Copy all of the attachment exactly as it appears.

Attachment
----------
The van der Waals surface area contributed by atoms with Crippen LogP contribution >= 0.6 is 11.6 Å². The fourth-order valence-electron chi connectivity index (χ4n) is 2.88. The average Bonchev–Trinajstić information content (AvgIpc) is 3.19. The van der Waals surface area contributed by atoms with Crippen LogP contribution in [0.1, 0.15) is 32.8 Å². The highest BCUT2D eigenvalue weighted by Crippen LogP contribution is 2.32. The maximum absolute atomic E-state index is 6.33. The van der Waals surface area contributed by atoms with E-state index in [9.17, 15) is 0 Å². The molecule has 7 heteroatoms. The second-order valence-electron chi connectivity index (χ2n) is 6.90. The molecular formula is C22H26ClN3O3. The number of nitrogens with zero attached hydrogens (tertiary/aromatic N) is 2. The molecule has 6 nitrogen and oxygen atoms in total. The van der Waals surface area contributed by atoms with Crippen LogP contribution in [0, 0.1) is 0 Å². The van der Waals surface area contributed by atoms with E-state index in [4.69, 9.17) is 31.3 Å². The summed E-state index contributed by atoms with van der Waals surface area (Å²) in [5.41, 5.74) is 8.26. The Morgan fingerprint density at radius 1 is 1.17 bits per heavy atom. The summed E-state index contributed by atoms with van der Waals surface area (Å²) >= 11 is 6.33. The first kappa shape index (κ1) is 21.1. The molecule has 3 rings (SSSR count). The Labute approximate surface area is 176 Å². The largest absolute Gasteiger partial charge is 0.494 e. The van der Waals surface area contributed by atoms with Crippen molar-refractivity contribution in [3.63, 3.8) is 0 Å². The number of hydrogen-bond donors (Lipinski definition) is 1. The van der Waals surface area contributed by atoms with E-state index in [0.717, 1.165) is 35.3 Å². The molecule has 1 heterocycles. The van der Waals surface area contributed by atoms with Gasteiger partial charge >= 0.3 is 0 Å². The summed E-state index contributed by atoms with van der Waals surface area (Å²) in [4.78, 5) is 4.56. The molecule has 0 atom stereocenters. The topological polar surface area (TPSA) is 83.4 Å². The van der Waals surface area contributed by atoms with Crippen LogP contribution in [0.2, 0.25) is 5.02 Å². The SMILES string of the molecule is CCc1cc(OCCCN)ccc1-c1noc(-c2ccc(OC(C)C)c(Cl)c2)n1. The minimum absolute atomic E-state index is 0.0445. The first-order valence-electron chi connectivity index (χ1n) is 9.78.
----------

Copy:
The van der Waals surface area contributed by atoms with Crippen LogP contribution >= 0.6 is 11.6 Å². The fourth-order valence-electron chi connectivity index (χ4n) is 2.88. The average Bonchev–Trinajstić information content (AvgIpc) is 3.19. The van der Waals surface area contributed by atoms with Crippen LogP contribution in [0.1, 0.15) is 32.8 Å². The highest BCUT2D eigenvalue weighted by Crippen LogP contribution is 2.32. The maximum absolute atomic E-state index is 6.33. The van der Waals surface area contributed by atoms with E-state index in [9.17, 15) is 0 Å². The molecule has 7 heteroatoms. The second-order valence-electron chi connectivity index (χ2n) is 6.90. The molecular formula is C22H26ClN3O3. The number of nitrogens with zero attached hydrogens (tertiary/aromatic N) is 2. The molecule has 6 nitrogen and oxygen atoms in total. The van der Waals surface area contributed by atoms with Crippen LogP contribution in [0, 0.1) is 0 Å². The van der Waals surface area contributed by atoms with E-state index in [4.69, 9.17) is 31.3 Å². The summed E-state index contributed by atoms with van der Waals surface area (Å²) in [5.41, 5.74) is 8.26. The Morgan fingerprint density at radius 1 is 1.17 bits per heavy atom. The summed E-state index contributed by atoms with van der Waals surface area (Å²) >= 11 is 6.33. The first kappa shape index (κ1) is 21.1. The molecule has 3 rings (SSSR count). The Labute approximate surface area is 176 Å². The largest absolute Gasteiger partial charge is 0.494 e. The van der Waals surface area contributed by atoms with Crippen molar-refractivity contribution in [3.63, 3.8) is 0 Å². The number of hydrogen-bond donors (Lipinski definition) is 1. The van der Waals surface area contributed by atoms with E-state index in [0.717, 1.165) is 35.3 Å². The molecule has 1 heterocycles. The van der Waals surface area contributed by atoms with Gasteiger partial charge >= 0.3 is 0 Å². The summed E-state index contributed by atoms with van der Waals surface area (Å²) in [4.78, 5) is 4.56. The molecule has 0 atom stereocenters. The topological polar surface area (TPSA) is 83.4 Å². The van der Waals surface area contributed by atoms with Crippen LogP contribution in [0.2, 0.25) is 5.02 Å². The SMILES string of the molecule is CCc1cc(OCCCN)ccc1-c1noc(-c2ccc(OC(C)C)c(Cl)c2)n1. The minimum absolute atomic E-state index is 0.0445. The first-order valence-electron chi connectivity index (χ1n) is 9.78.